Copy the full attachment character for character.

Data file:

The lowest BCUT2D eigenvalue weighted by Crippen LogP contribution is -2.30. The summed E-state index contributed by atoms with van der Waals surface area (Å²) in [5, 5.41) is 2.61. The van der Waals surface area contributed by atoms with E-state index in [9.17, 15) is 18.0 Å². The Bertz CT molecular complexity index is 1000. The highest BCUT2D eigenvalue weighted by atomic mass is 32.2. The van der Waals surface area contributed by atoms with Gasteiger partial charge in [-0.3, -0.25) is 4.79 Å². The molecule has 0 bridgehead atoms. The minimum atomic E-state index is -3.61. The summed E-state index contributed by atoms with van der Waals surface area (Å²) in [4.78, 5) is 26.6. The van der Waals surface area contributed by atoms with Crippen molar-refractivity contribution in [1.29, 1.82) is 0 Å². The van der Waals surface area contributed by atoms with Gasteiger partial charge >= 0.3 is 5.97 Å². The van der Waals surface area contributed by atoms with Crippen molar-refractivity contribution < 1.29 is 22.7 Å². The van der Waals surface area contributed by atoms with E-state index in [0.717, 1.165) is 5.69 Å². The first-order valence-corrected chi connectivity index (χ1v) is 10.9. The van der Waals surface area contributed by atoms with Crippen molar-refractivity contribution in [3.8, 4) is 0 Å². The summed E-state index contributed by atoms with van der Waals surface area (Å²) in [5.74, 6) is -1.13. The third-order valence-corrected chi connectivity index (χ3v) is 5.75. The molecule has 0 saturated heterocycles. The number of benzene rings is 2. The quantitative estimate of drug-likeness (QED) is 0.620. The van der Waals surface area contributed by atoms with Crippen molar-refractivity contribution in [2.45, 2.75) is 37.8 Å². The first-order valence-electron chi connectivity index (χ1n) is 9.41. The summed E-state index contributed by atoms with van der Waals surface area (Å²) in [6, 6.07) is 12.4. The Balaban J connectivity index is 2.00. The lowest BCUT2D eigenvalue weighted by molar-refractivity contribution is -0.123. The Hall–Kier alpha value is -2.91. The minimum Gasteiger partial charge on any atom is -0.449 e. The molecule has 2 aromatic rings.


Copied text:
The lowest BCUT2D eigenvalue weighted by Crippen LogP contribution is -2.30. The summed E-state index contributed by atoms with van der Waals surface area (Å²) in [5, 5.41) is 2.61. The van der Waals surface area contributed by atoms with E-state index in [9.17, 15) is 18.0 Å². The Bertz CT molecular complexity index is 1000. The highest BCUT2D eigenvalue weighted by atomic mass is 32.2. The van der Waals surface area contributed by atoms with Gasteiger partial charge in [-0.3, -0.25) is 4.79 Å². The molecule has 0 bridgehead atoms. The minimum atomic E-state index is -3.61. The summed E-state index contributed by atoms with van der Waals surface area (Å²) in [4.78, 5) is 26.6. The van der Waals surface area contributed by atoms with Crippen molar-refractivity contribution in [1.29, 1.82) is 0 Å². The van der Waals surface area contributed by atoms with Gasteiger partial charge >= 0.3 is 5.97 Å². The van der Waals surface area contributed by atoms with Crippen molar-refractivity contribution < 1.29 is 22.7 Å². The van der Waals surface area contributed by atoms with E-state index in [0.717, 1.165) is 5.69 Å². The first-order valence-corrected chi connectivity index (χ1v) is 10.9. The van der Waals surface area contributed by atoms with Crippen molar-refractivity contribution in [3.8, 4) is 0 Å². The summed E-state index contributed by atoms with van der Waals surface area (Å²) in [5.74, 6) is -1.13. The third-order valence-corrected chi connectivity index (χ3v) is 5.75. The molecule has 0 saturated heterocycles. The number of benzene rings is 2. The quantitative estimate of drug-likeness (QED) is 0.620. The van der Waals surface area contributed by atoms with Crippen molar-refractivity contribution in [2.45, 2.75) is 37.8 Å². The first-order valence-electron chi connectivity index (χ1n) is 9.41. The summed E-state index contributed by atoms with van der Waals surface area (Å²) in [6, 6.07) is 12.4. The Balaban J connectivity index is 2.00. The lowest BCUT2D eigenvalue weighted by molar-refractivity contribution is -0.123. The Hall–Kier alpha value is -2.91. The minimum Gasteiger partial charge on any atom is -0.449 e. The molecule has 2 aromatic rings.